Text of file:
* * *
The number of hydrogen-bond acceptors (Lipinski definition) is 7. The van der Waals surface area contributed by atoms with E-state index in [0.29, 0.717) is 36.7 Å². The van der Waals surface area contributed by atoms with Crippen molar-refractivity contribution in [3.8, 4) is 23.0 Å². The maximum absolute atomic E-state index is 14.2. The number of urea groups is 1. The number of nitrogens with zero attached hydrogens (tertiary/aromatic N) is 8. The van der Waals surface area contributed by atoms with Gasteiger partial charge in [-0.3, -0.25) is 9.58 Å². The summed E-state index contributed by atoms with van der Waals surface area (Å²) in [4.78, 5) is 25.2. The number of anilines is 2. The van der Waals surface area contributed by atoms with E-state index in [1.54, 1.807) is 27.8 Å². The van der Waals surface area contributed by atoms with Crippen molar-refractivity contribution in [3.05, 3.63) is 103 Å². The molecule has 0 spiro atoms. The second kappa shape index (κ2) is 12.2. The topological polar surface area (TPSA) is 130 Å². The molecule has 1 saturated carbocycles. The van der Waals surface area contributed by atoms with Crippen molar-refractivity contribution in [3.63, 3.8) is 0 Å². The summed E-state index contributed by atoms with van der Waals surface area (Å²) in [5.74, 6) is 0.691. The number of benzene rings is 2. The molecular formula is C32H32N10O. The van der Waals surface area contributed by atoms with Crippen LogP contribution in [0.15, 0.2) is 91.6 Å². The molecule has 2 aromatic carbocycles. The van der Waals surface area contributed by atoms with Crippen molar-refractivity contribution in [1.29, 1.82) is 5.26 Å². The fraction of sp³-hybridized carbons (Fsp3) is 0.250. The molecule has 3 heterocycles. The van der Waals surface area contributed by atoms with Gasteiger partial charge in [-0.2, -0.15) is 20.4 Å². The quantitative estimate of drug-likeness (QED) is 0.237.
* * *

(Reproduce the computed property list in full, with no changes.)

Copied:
The number of hydrogen-bond acceptors (Lipinski definition) is 7. The van der Waals surface area contributed by atoms with E-state index in [0.29, 0.717) is 36.7 Å². The van der Waals surface area contributed by atoms with Crippen molar-refractivity contribution in [3.8, 4) is 23.0 Å². The maximum absolute atomic E-state index is 14.2. The number of urea groups is 1. The number of nitrogens with zero attached hydrogens (tertiary/aromatic N) is 8. The van der Waals surface area contributed by atoms with Gasteiger partial charge in [-0.3, -0.25) is 9.58 Å². The summed E-state index contributed by atoms with van der Waals surface area (Å²) in [4.78, 5) is 25.2. The number of anilines is 2. The van der Waals surface area contributed by atoms with E-state index in [1.54, 1.807) is 27.8 Å². The van der Waals surface area contributed by atoms with Crippen molar-refractivity contribution in [3.05, 3.63) is 103 Å². The molecule has 0 spiro atoms. The second kappa shape index (κ2) is 12.2. The topological polar surface area (TPSA) is 130 Å². The molecule has 1 saturated carbocycles. The van der Waals surface area contributed by atoms with Crippen molar-refractivity contribution in [3.63, 3.8) is 0 Å². The summed E-state index contributed by atoms with van der Waals surface area (Å²) in [5.74, 6) is 0.691. The number of benzene rings is 2. The molecular formula is C32H32N10O. The van der Waals surface area contributed by atoms with Crippen LogP contribution in [0.15, 0.2) is 91.6 Å². The molecule has 2 aromatic carbocycles. The van der Waals surface area contributed by atoms with Crippen molar-refractivity contribution in [1.29, 1.82) is 5.26 Å². The fraction of sp³-hybridized carbons (Fsp3) is 0.250. The molecule has 3 heterocycles. The van der Waals surface area contributed by atoms with Gasteiger partial charge in [-0.2, -0.15) is 20.4 Å². The quantitative estimate of drug-likeness (QED) is 0.237.